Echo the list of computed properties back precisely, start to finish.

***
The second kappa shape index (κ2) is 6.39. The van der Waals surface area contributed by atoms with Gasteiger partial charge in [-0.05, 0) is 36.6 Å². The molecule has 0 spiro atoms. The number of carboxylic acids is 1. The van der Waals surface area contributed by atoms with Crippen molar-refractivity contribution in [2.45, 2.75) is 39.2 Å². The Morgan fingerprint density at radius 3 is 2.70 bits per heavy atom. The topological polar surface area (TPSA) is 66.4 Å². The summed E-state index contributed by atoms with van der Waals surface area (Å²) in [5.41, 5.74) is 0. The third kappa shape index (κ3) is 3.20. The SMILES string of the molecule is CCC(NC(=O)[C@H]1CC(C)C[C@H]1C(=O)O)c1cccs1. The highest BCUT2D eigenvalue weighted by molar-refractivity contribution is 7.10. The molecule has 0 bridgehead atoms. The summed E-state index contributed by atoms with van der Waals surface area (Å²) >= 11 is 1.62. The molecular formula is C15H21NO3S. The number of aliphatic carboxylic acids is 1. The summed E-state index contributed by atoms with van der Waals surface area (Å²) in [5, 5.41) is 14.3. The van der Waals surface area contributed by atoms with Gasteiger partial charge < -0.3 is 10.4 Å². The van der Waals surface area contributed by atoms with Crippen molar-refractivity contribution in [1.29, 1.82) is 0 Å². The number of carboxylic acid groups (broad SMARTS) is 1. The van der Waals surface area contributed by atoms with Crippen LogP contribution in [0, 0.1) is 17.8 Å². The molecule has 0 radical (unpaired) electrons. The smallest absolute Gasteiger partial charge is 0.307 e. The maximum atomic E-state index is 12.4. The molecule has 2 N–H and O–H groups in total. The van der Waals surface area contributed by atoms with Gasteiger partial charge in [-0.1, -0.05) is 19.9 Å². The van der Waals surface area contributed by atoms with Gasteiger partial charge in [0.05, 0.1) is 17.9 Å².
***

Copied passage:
The second kappa shape index (κ2) is 6.39. The van der Waals surface area contributed by atoms with Gasteiger partial charge in [-0.05, 0) is 36.6 Å². The molecule has 0 spiro atoms. The number of carboxylic acids is 1. The van der Waals surface area contributed by atoms with Crippen molar-refractivity contribution in [2.45, 2.75) is 39.2 Å². The Morgan fingerprint density at radius 3 is 2.70 bits per heavy atom. The topological polar surface area (TPSA) is 66.4 Å². The summed E-state index contributed by atoms with van der Waals surface area (Å²) in [5.41, 5.74) is 0. The third kappa shape index (κ3) is 3.20. The SMILES string of the molecule is CCC(NC(=O)[C@H]1CC(C)C[C@H]1C(=O)O)c1cccs1. The highest BCUT2D eigenvalue weighted by molar-refractivity contribution is 7.10. The molecule has 0 bridgehead atoms. The summed E-state index contributed by atoms with van der Waals surface area (Å²) >= 11 is 1.62. The molecular formula is C15H21NO3S. The number of aliphatic carboxylic acids is 1. The summed E-state index contributed by atoms with van der Waals surface area (Å²) in [5, 5.41) is 14.3. The van der Waals surface area contributed by atoms with Gasteiger partial charge < -0.3 is 10.4 Å². The van der Waals surface area contributed by atoms with Crippen molar-refractivity contribution in [1.29, 1.82) is 0 Å². The number of carboxylic acid groups (broad SMARTS) is 1. The van der Waals surface area contributed by atoms with Crippen LogP contribution in [0, 0.1) is 17.8 Å². The molecule has 0 radical (unpaired) electrons. The smallest absolute Gasteiger partial charge is 0.307 e. The maximum atomic E-state index is 12.4. The molecule has 2 N–H and O–H groups in total. The van der Waals surface area contributed by atoms with Gasteiger partial charge in [-0.1, -0.05) is 19.9 Å². The van der Waals surface area contributed by atoms with Gasteiger partial charge in [0.05, 0.1) is 17.9 Å².